“The truth is,” wrote G. K. Chesterton, “that all genuine appreciation rests on a certain mystery of humility and almost of darkness … Blessed is he that expecteth nothing …” We might not think of humility as a “mystery,” but there is a profound truth to such a description, if only because humility can be so hard to define. One of the most beautiful definitions I’ve read is from 17th-century French theologian Bishop Jean-Pierre Camus. “Humility is a descending charity, and charity is an ascending humility,” he wrote in his book “The Spirit of St. Francis de Sales.”
That definition is worth pondering in light of today’s Gospel. Jesus had just explained, for the third time, why he was “going up to Jerusalem”: to be delivered to the chief priests and scribes, condemned, mocked, scourged and killed (Mk 10:32-34; see Mk 8:31-33; 9:30-32).
In other words, God the Son has shown humility by becoming man, and would demonstrate it again as the suffering servant written about by the prophet Isaiah, becoming “an offering for sin.”
The disciples, rather understandably, struggled to grasp all of it. When Jesus first told them of his approaching Passion and death, Peter rebuked him, thus earning the dubious distinction of being himself rebuked by the scorching statement: “Get behind me, Satan!” (Mk 8:32-33). On the second occasion, we read that the disciples did not understand Jesus’ prophecy but “were afraid to ask him” (Mk 9:32). And no wonder, as being called “Satan” by one’s Master is not the sort of incident any of them wanted on his resume!
But James and John said, “Teacher, we want you to do for us whatever we ask of you.” There is a startling mixture of impatience and naivety in the remark, further expanded by their subsequent request: “Grant that in your glory we may sit one at your right and the other at your left.” They had been told three times, at least, of the coming arrest, suffering, torture and death — but they were fixated on glory.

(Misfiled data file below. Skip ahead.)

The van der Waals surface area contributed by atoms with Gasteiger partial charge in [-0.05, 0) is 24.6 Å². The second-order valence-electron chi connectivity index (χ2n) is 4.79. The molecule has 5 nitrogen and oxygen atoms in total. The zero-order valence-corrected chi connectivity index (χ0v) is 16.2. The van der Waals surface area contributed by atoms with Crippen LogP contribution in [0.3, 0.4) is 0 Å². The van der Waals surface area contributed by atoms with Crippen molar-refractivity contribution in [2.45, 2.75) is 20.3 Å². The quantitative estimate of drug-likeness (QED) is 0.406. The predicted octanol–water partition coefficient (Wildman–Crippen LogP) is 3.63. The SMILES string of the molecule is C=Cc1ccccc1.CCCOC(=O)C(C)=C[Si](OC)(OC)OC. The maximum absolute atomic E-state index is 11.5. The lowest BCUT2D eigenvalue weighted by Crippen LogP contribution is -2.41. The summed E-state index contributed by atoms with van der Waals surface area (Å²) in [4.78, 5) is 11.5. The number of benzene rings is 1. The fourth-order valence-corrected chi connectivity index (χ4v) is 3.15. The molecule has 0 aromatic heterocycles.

“Ponder how profound this is,” remarked St. Augustine, perhaps with some wry humor, about this conversation, “They were conferencing with him about glory.” But did they even understand what that glory was, or what it required, or how it would be obtained? No, as Jesus made clear, they did not. “You do not know what you are asking,” he replied to them, yet not with anger or frustration. Rather, he was intent on preparing them for the harsh demands of discipleship. “He intended,” wrote Augustine, “to precede loftiness with humility and, only through humility, to ready the way for loftiness itself.” James and John were looking for glory, but they did not know the way. Or, better, they had lost sight of the way. “In order that they might come to their homeland in due order, the Lord called them back to the narrow way. For the homeland is on high and the way to it is lowly.” And, adds Augustine, the “homeland is life in Christ; the way is dying with Christ.”
Recall that the rich young ruler refused to die with Christ because he could not relinquish his trust in riches (Mk 10:17-25). Each of us struggles, in different ways, to accept that the path to glory requires the Cross. “Can you drink the cup that I drink,” asked Jesus, “or be baptized with the baptism with which I am baptized?” Our “yes” to this question is the entrance into the mystery of humility and eternal glory.
Carl E. Olson is the editor of IgnatiusInsight.com.